Apple in court to fight ebook conspiracy

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In the trial set to open in US District Court in New York on Monday, technology giant Apple will defend itself against allegations the company was the ‘ringmaster’ of a conspiracy to raise prices of electronic books.

US antitrust watchdogs allege Apple orchestrated a collusive shakeup of the ebook business in early 2010 that resulted in higher prices.

US antitrust watchdogs allege Apple orchestrated a collusive shakeup of the ebook business in early 2010 that resulted in higher prices.

Apple is expected to argue its actions shook up a sector that had been dominated by Amazon, and that it boosted competition and improved conditions for consumers.

Early signals suggest the three-week, non-jury trial could be a tough ride for Apple, which has been struggling of late amid a dearth of new products and recent allegations that it avoided billions in taxes.

Early signals suggest the three-week, non-jury trial could be a tough ride for Apple, which has been struggling of late amid a dearth of new products and recent allegations that it avoided billions in taxes.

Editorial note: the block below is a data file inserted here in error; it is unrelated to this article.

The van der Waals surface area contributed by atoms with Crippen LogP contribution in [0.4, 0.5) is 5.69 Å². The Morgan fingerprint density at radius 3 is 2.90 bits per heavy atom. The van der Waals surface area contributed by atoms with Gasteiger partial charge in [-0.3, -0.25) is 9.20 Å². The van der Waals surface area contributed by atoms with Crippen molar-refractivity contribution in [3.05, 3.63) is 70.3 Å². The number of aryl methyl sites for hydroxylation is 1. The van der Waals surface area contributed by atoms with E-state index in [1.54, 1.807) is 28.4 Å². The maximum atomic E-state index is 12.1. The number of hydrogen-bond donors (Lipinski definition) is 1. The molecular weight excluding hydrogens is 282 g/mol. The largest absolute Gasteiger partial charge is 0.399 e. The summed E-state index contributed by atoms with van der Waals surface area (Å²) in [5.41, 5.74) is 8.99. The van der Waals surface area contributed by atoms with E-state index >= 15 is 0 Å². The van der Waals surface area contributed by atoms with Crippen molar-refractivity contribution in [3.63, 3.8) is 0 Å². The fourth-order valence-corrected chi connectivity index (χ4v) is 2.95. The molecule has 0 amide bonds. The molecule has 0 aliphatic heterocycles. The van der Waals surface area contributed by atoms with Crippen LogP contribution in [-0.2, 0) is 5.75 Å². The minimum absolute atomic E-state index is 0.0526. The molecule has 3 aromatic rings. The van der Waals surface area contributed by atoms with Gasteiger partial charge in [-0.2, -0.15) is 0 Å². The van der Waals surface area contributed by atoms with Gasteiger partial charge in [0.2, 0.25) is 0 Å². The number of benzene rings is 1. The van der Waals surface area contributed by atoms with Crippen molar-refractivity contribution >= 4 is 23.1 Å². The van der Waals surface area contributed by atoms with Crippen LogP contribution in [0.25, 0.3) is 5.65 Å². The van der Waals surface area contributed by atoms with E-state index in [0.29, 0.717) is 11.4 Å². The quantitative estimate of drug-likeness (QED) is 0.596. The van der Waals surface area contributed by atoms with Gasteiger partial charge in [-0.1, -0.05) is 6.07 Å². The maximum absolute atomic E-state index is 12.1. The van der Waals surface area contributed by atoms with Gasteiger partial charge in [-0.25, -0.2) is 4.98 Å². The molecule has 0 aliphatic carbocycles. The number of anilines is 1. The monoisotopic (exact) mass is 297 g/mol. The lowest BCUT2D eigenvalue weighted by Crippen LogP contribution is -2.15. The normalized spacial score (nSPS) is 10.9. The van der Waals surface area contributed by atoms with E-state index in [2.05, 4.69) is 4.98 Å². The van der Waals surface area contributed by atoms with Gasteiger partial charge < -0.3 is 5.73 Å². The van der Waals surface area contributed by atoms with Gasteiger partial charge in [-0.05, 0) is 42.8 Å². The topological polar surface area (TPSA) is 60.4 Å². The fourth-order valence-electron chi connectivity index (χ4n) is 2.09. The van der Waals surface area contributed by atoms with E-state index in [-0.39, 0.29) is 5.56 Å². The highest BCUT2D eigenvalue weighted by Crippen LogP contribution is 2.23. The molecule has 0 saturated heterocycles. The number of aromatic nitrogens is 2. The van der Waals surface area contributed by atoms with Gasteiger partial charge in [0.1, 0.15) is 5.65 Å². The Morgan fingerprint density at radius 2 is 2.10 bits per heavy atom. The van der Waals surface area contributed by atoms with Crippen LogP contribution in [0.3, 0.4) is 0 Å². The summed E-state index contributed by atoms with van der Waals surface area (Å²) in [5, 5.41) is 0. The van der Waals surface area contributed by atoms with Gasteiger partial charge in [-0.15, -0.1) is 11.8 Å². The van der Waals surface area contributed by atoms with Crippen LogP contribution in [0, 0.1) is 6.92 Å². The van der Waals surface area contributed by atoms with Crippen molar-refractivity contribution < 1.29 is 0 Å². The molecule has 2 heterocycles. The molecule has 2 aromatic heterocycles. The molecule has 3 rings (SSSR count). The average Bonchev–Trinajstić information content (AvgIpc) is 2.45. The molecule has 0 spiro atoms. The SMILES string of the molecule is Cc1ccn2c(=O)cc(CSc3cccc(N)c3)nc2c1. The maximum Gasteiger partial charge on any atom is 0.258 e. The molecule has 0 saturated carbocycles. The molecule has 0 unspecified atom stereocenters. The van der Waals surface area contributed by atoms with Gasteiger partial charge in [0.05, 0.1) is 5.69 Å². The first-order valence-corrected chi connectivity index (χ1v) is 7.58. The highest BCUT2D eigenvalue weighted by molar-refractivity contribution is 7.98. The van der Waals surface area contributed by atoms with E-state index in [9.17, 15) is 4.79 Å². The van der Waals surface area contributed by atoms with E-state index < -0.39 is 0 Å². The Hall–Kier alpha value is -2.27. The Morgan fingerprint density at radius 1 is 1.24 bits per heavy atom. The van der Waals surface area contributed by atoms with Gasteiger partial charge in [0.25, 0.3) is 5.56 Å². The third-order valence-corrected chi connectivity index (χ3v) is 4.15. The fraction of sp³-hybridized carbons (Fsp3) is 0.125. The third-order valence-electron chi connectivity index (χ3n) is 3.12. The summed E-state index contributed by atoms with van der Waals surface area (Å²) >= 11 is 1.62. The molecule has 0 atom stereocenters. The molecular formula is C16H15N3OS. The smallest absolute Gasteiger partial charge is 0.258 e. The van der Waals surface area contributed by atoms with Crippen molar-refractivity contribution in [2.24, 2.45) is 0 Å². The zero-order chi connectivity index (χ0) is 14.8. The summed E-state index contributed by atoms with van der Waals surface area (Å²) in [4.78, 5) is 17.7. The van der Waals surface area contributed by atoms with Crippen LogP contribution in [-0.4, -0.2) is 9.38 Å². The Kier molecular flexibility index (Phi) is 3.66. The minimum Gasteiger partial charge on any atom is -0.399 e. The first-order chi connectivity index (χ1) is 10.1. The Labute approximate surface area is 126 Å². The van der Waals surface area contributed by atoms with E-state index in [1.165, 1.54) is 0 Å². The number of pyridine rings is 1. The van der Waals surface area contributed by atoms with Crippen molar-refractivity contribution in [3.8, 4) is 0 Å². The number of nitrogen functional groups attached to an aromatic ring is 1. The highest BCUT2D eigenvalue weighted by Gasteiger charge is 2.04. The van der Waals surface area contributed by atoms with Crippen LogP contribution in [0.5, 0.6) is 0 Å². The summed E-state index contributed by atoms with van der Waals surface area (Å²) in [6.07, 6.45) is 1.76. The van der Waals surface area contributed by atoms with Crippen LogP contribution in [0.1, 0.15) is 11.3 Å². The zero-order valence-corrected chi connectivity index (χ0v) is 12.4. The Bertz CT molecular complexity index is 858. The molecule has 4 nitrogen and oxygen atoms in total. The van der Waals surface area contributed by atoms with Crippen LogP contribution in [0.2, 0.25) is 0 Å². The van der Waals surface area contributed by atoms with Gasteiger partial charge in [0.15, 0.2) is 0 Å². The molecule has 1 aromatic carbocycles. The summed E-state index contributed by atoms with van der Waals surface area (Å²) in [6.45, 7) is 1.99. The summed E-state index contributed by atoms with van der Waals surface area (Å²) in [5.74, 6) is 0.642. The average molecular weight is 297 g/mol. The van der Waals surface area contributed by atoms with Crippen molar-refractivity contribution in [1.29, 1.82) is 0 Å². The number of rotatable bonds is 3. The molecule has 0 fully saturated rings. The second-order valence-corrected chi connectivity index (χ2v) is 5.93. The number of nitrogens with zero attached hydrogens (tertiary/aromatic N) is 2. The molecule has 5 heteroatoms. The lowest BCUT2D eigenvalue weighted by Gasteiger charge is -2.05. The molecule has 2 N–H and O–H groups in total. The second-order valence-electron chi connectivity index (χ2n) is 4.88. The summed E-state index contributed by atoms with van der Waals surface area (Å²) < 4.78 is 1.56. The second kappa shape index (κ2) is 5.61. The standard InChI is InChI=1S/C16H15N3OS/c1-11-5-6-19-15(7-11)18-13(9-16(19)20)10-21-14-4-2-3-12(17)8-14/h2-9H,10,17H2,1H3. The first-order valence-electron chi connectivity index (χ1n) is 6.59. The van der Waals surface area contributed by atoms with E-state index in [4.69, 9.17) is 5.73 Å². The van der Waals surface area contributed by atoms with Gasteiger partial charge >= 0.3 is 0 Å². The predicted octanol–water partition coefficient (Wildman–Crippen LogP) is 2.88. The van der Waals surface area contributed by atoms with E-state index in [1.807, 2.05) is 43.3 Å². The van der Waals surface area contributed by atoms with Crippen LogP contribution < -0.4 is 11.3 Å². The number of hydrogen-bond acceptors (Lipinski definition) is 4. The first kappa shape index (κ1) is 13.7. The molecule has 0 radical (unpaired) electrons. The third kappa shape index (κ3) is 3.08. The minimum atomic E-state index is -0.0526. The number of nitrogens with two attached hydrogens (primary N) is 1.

The company will be defending itself against the US Justice Department after five large publishers named in the lawsuit settled the charges. The five publishers originally named as defendants reached settlements in which they agreed to terminate their ebook agreements with Apple.

The largest settlement was with Penguin for $US75 million ($A78.05 million), while a settlement with Hachette, Harper Collins and Simon Schuster created a $US69 million fund for refunds to consumers. Macmillan settled for $US26 million.

Apple chief executive Tim Cook dismissed the idea of a settlement because it would call for the company to sign an admission of wrongdoing.

‘We didn’t do anything wrong there,’ Cook told a recent California conference. ‘We’re going to fight.’

The government’s case centres on a period when Amazon dominated the ebook business, selling most bestseller titles for $US9.99. Leaders of the major publishing houses held ‘CEOs dinners’ in ‘private rooms at upscale restaurants’ at which they discussed the threat from Amazon.

Into this environment stepped Apple, which was readying the launch of its iPad. Rather than following the Amazon ‘wholesale’ pricing model in which the retailer sets the price, Apple favoured the so-called ‘agency model’ where the publishers set the price and the seller — in this case Apple — received a 30 per cent commission.

The result was an increase in price to $US12.99 or $US14.99 for most books

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